In a highly competitive recruitment market, a really good resume or CV is essential if you’re to get that all-important interview. But what’s the best format to use?

A chronological resume concentrates on providing a reverse-chronological work history with detailed information about your accomplishments and duties. This is great if you have an established career track and wish to stay within a particular specialism, as it emphasises your relevant work experience.

You could opt instead for a functional resume. This format focuses on your key skills and not so much on your work experience. This is a good choice if you are looking to make a career change or have a rather sketchy employment history with gaps and lots of short-term jobs.

But there is another, increasingly popular option: the mixed or combination resume.


The mixed resume

The mixed or combination resume is a hybrid of the chronological and functional formats and seeks to incorporate the best of both.

The document begins by giving a detailed description of your functional skills and any related qualifications, and then follows this section with a reverse-chronological employment history.

Many recruitment specialists and hiring managers like to see this format, as it states an applicant’s most relevant qualifications and skillset at the beginning of the document, then provides a relevant employment timeline. This pinpoints a candidate’s most desirable and relevant credentials, making it easy and quick for the busy recruiter to identify the most likely applicants for the position, without having to trawl through the whole resume to find the snippets of pertinent information they want.

The downside of the mixed resume is that a full employment history is included and any gaps are therefore more apparent than they would be in the functional resume format.


Who should use a mixed resume?

• Students, entry-level job applicants and new graduates: The mixed resume format allows these job seekers to place emphasis on their skills, rather than their brief employment history.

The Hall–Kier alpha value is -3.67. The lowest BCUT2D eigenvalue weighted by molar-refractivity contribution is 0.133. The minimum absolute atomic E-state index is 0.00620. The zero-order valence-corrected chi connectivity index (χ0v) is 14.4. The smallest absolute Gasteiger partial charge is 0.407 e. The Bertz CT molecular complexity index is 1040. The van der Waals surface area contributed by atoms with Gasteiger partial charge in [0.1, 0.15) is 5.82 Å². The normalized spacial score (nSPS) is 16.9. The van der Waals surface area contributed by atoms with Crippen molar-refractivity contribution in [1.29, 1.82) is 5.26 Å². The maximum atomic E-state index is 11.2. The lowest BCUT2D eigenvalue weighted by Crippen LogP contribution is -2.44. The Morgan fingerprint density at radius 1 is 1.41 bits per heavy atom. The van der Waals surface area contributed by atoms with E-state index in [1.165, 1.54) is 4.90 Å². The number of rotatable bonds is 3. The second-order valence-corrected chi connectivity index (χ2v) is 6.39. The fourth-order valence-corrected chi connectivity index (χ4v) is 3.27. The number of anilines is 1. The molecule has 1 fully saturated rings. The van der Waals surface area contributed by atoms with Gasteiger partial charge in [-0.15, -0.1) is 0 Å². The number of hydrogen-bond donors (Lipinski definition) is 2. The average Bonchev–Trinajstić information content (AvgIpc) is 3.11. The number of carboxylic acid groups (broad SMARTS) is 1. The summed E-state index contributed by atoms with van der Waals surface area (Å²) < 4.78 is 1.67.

• Applicants with a consistent employment record.

• Career changers: A mixed resume is useful unless you are intending to pursue a really radical career change, when it might be best to go for a functional resume.

• Those re-entering the job market following a break: The mixed resume format removes some of the emphasis from the fact that you’ve had an employment break and directs attention to your skills and achievements instead.

• Older workers: It’s important for older applicants to really sell their strongest credentials, and an employment summary section provides an ideal opportunity to do this.


How to create a great mixed resume

A mixed resume is by its very nature a structurally flexible document, so you can tailor it to suit your needs.

Begin by including a career summary which contains detailed information on the qualifications and skills you have which are relevant to the position for which you are applying. This is your opportunity to persuade recruiters to read the rest of your resume as they will be able to see from the first section that you are well-qualified and potentially an ideal candidate for the role they are looking to fill. Incorporate all your key skills; specialist expertise, accomplishments, any related training and job objectives.

Follow this section with a reverse chronological employment history. Most recruiters prefer to see what you have done most recently, rather than what you were doing fifteen years ago when you first left college, so always put your employment history with your most recent position first.

Brevity is important in any resume; recruiters don’t want to read your entire life story! Keep your experience section clear and concise focusing on your accomplishments rather than your day to day duties and omit anything that’s not directly relevant to your career goal.

Remember to include examples of instances when you used your skills and strengths to add value to your role and where your work directly benefited a particular project you were working on. Be specific rather than generic so that you stand out from the crowd and give plenty of examples of how you used your strengths and skills in your previous jobs.

Other sections that can be included in a mixed resume rather depend upon your individual experience, but if you want to you could also include sections on training, education, languages, affiliations, and any other miscellaneous information you feel would be relevant to the position for which you are applying.